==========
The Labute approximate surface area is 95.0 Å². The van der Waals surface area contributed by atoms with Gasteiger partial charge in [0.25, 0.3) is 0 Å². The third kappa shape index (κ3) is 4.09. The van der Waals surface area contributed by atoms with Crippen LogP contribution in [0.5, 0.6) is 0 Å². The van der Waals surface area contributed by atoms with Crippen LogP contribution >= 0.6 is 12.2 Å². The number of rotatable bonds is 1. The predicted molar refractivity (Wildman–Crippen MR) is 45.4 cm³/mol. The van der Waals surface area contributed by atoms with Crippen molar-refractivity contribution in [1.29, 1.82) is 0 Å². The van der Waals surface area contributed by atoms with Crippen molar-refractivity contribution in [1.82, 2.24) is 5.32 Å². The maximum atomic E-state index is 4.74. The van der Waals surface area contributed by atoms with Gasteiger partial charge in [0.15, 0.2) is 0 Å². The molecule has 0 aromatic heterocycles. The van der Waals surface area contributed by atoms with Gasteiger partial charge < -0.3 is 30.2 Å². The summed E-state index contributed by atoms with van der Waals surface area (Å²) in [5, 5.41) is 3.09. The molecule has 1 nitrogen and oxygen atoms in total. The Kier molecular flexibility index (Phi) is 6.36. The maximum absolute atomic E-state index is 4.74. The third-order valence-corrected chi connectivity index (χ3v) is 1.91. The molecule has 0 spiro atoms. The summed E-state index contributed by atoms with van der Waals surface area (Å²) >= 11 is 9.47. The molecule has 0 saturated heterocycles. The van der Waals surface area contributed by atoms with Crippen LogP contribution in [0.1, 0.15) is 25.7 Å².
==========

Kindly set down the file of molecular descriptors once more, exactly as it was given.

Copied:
The Labute approximate surface area is 95.0 Å². The van der Waals surface area contributed by atoms with Gasteiger partial charge in [0.25, 0.3) is 0 Å². The third kappa shape index (κ3) is 4.09. The van der Waals surface area contributed by atoms with Crippen LogP contribution in [0.5, 0.6) is 0 Å². The van der Waals surface area contributed by atoms with Crippen LogP contribution >= 0.6 is 12.2 Å². The number of rotatable bonds is 1. The predicted molar refractivity (Wildman–Crippen MR) is 45.4 cm³/mol. The van der Waals surface area contributed by atoms with Crippen molar-refractivity contribution in [1.29, 1.82) is 0 Å². The van der Waals surface area contributed by atoms with Crippen molar-refractivity contribution in [1.82, 2.24) is 5.32 Å². The maximum atomic E-state index is 4.74. The van der Waals surface area contributed by atoms with Gasteiger partial charge in [0.15, 0.2) is 0 Å². The molecule has 0 aromatic heterocycles. The van der Waals surface area contributed by atoms with Gasteiger partial charge < -0.3 is 30.2 Å². The summed E-state index contributed by atoms with van der Waals surface area (Å²) in [5, 5.41) is 3.09. The molecule has 1 nitrogen and oxygen atoms in total. The Kier molecular flexibility index (Phi) is 6.36. The maximum absolute atomic E-state index is 4.74. The third-order valence-corrected chi connectivity index (χ3v) is 1.91. The molecule has 0 spiro atoms. The summed E-state index contributed by atoms with van der Waals surface area (Å²) >= 11 is 9.47. The molecule has 0 saturated heterocycles. The van der Waals surface area contributed by atoms with Crippen LogP contribution in [0.1, 0.15) is 25.7 Å².